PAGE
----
Be honest: When’s the last time you thought about your scalp? While many of us make a conscious effort to care for the skin on our face and body, our scalp—which is also skin—often gets neglected. Sure, you shampoo. But are you really giving your scalp the attention it needs to thrive and keep your hair healthy and lustrous?
I wasn’t … until I had the opportunity to write a handful of articles on the topic through the years, interviewing hair and scalp experts along the way. Here’s why and how to make scalp care part of your beauty routine!
Meet Your Scalp
Hello, scalp. Yes, it’s where your hair grows, but its main role is to act as a barrier against the outside world, which means everything from the weather and bacteria, to physical impacts. In terms of structure, it’s similar to the skin everywhere else on your body in that it is composed of an epidermis and a dermis.
The scalp’s main role is to act as a barrier against the outside world, from the weather to bacteria. It also has a lot more sebaceous glands than other areas on the body.
But there are a few key differences: For example, the scalp has a higher concentration of hair follicles, and the type of hair produced is (obviously) different. It also has a lot more sebaceous glands than other areas on the body, and the sebum they produce helps to moisturize and protect your strands. Another interesting thing to note is that the scalp has a lot of nerve endings, which explains why head massages feel so good!
Why is Scalp Care Important?
The short answer: to keep it—and your hair, by proxy—healthy! The long answer is that it gets exposed to environmental factors like the cold, the sun, and pollution, not to mention any hair styling products you might use. A lot of us likely stick to shampooing and conditioning our hair, but don’t necessarily spend much time making sure to cleanse and exfoliate our scalp properly. This can lead to or exacerbate things like dandruff, oiliness, and product buildup. Apparently, an accumulation of dandruff and sebum can even eventually lead to hair loss or thinning!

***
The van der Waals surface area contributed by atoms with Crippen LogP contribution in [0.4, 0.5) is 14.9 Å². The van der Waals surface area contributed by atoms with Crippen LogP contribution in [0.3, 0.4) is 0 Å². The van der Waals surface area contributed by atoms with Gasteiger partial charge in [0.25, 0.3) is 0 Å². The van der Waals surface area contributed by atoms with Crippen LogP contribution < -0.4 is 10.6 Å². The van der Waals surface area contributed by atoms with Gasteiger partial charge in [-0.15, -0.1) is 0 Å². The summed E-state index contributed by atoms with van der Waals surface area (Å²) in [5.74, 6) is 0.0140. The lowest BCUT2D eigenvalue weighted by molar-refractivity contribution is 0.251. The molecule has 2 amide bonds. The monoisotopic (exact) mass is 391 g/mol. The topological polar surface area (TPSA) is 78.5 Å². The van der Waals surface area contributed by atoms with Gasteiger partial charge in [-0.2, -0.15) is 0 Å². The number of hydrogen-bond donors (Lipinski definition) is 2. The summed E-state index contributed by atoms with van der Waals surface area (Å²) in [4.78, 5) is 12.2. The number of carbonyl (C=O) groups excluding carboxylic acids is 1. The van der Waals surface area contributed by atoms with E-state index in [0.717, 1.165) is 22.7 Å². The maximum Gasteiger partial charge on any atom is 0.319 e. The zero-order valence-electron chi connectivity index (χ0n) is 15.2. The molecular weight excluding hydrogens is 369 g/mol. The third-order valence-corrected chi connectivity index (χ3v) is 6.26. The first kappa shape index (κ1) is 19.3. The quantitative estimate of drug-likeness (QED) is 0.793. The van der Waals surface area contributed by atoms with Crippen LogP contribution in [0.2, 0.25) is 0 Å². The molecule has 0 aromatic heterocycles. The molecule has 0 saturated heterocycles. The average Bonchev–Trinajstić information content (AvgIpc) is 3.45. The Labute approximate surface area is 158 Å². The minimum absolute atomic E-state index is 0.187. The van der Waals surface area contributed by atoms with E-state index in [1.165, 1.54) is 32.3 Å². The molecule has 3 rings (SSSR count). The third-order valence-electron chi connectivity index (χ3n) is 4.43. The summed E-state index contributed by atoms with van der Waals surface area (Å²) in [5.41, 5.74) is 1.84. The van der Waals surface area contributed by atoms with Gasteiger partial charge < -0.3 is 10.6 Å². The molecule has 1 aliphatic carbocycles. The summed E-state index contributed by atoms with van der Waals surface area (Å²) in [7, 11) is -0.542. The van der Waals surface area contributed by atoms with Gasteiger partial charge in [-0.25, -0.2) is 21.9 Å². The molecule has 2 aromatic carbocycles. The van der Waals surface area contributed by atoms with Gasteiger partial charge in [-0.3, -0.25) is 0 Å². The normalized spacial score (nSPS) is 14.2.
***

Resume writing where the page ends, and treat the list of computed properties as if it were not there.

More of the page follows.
The same way you take the time to cleanse your face before proceeding with the rest of your routine (as opposed to simply rinsing it and piling on the serums and moisturizers), taking extra measures to deep clean, exfoliate, and stimulate your scalp should be the foundation of your hair care routine.
How to Care for Your Scalp
In recent years, more and more types of scalp care products have been cropping up, and that’s a good thing! It means there are options for pretty much any hair or scalp type out there, that can be found everywhere from the drugstore to high-end department stores. Whether you opt for an essential oil complex, exfoliating acid product, or scalp scrub, the goal is to deep cleanse, promote blood flow, and clear up any imbalances.
How often you use them depends on each person’s needs, but a good rule of thumb is once a week or once every two weeks. If you’re currently experiencing issues with your scalp like dandruff or excess oiliness, consider applying a pre-shampoo scalp treatment more frequently until the situation is resolved. Here’s an overview of different types of scalp-specific products.
Whether you opt for an essential oil complex, exfoliating acid product, or scalp scrub, the goal is to deep cleanse, promote blood flow, and clear up any imbalances.
Essential oil complexes
Despite certain people’s misgivings about the presence of essential oils in beauty products due to their fragrance, they do have benefits: Some are antibacterial or rich in antioxidants, for example. In the case of essential oil complexes meant as pre-shampoo treatments, the idea is that they penetrate deep inside the scalp to cleanse it, as opposed to simply working at the surface.